The Picture of Dorian Gray

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The Picture of Dorian Gray
The Picture of Dorian Gray was first published in the July 1890 issue of Lippincott's Monthly Magazine.
AuthorOscar Wilde
GenrePhilosophical fiction, decadent literature
Published1890 Lippincott's Monthly Magazine
Media typePrint
823/.8 22
LC ClassPR5819.A2 M543 2003

The Picture of Dorian Gray is the only published book written by Oscar Wilde. It was first published in Lippincott's Monthly Magazine on June 20, 1890. Later, Wilde was asked to edit this version, and it was published again in April 1891.[1] The story is often incorrectly called The Portrait of Dorian Gray.

Plot[change | change source]

The Picture of Dorian Gray tells about a young man named Dorian Gray who has a portrait painted of himself. The artist, Basil Hallward, thinks Dorian Gray is very beautiful, and becomes obsessed with Dorian. One day in Basil's garden, Dorian Gray meets a man named Lord Henry Wotton. Lord Henry Wotton makes Dorian Gray believe that the only thing important in life is beauty. However, Dorian realizes that he will become less beautiful as he grows older. He wishes the portrait Basil painted would become old in his place. Dorian then sells his soul so he can be beautiful forever, but not on purpose.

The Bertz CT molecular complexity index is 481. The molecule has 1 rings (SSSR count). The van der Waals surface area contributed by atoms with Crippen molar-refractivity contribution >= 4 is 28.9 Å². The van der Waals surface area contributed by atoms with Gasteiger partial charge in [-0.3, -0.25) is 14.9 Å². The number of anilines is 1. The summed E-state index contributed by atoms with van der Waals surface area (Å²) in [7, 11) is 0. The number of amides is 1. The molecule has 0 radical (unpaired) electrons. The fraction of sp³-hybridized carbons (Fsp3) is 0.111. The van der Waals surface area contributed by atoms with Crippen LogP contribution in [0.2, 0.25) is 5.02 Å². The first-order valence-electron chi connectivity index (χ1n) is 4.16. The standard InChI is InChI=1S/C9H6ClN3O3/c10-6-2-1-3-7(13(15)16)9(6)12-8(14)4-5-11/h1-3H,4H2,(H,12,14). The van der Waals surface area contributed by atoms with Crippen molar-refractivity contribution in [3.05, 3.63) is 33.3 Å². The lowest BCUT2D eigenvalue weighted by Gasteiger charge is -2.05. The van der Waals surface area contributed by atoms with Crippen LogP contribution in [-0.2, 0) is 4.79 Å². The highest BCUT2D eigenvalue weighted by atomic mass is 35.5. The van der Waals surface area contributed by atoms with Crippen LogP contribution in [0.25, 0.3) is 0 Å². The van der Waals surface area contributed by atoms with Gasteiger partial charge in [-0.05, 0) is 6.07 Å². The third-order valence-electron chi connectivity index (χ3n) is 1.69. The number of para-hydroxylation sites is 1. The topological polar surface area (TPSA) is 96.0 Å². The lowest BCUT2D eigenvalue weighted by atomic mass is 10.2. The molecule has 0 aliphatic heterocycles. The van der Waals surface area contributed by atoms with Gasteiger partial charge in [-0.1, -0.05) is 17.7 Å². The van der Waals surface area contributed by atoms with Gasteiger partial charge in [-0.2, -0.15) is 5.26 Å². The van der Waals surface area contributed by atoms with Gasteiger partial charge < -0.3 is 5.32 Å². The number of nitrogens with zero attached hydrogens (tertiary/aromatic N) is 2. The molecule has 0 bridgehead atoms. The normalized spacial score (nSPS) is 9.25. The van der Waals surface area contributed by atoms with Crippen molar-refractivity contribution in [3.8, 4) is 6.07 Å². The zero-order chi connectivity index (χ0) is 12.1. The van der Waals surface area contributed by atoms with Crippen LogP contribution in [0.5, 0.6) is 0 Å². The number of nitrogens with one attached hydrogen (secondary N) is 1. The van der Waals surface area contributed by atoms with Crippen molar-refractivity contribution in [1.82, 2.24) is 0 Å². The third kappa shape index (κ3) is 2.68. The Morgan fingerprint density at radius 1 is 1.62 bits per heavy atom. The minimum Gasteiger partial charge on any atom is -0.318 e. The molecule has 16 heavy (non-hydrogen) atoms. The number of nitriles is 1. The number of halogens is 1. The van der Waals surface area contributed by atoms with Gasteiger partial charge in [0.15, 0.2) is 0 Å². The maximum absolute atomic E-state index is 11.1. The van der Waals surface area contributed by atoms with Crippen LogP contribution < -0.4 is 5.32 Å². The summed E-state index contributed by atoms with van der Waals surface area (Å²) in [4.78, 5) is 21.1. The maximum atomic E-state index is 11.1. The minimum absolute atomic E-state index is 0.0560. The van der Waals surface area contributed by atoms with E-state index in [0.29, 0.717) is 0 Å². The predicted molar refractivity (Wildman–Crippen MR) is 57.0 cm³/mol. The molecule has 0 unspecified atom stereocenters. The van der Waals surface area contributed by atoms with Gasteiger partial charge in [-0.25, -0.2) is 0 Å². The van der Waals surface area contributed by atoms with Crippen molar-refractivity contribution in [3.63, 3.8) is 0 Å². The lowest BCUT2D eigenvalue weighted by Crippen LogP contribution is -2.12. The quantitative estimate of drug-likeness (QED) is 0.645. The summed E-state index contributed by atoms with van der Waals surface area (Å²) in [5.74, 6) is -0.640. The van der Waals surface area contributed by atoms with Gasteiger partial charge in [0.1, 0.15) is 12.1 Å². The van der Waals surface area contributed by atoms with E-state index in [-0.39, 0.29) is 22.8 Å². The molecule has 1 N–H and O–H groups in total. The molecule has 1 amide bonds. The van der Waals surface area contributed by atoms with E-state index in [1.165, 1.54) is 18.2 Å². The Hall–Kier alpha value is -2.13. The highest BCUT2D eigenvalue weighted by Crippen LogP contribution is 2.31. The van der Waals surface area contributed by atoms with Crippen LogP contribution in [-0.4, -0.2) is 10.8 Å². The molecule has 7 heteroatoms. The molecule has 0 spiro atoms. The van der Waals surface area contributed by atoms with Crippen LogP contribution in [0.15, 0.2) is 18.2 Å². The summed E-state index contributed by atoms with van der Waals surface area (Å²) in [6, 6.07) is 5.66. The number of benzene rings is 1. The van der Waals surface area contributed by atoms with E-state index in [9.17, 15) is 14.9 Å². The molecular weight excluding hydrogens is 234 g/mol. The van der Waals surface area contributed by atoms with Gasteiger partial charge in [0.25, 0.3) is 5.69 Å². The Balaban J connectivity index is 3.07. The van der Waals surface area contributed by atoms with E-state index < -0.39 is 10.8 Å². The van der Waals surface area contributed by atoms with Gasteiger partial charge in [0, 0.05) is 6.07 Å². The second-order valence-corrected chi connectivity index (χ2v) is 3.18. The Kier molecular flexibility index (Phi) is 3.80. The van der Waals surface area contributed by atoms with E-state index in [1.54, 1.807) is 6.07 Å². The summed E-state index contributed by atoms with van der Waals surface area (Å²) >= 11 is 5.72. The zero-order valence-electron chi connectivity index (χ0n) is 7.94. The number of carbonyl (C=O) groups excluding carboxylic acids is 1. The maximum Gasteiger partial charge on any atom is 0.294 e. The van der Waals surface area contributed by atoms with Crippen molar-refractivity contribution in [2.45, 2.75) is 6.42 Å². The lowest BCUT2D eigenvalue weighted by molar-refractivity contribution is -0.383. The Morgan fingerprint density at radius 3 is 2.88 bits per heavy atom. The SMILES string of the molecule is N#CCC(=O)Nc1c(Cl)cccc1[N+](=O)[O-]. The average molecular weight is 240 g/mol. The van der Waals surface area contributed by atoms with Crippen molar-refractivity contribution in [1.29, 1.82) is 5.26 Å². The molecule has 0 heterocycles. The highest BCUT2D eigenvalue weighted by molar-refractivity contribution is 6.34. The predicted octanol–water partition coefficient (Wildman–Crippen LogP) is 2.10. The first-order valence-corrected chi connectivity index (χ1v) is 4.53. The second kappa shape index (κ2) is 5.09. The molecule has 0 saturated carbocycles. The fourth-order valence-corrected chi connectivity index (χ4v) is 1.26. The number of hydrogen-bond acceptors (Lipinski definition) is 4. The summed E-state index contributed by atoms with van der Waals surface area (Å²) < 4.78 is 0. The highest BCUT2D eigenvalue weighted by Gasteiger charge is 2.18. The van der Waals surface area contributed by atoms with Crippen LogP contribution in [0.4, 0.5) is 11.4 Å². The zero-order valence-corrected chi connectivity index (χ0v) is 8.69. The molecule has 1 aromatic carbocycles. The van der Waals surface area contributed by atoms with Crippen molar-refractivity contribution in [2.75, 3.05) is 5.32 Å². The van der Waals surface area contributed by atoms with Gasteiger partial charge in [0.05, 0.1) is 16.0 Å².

Dorian's wish comes true. However, every time Dorian does something evil, mean, or selfish, his picture ages. For 18 years, Dorian does not age. He does many bad things, while his portrait becomes more aged with each bad deed. Later on, Dorian decides to stop doing bad things in the hopes that this will make his portrait become beautiful again, but it only makes it worse. Dorian thinks that only a full confession will make the portrait beautiful again. However, he does not feel guilty for anything he has done. So Dorian picks up a knife and destroys the portrait.

When his servants hear a scream from the room Dorian is in, they call the police. The police find Dorian's body on the floor with a stab wound in his heart. His body has become very aged. However, the portrait has returned to the way it was when it was first painted.

References[change | change source]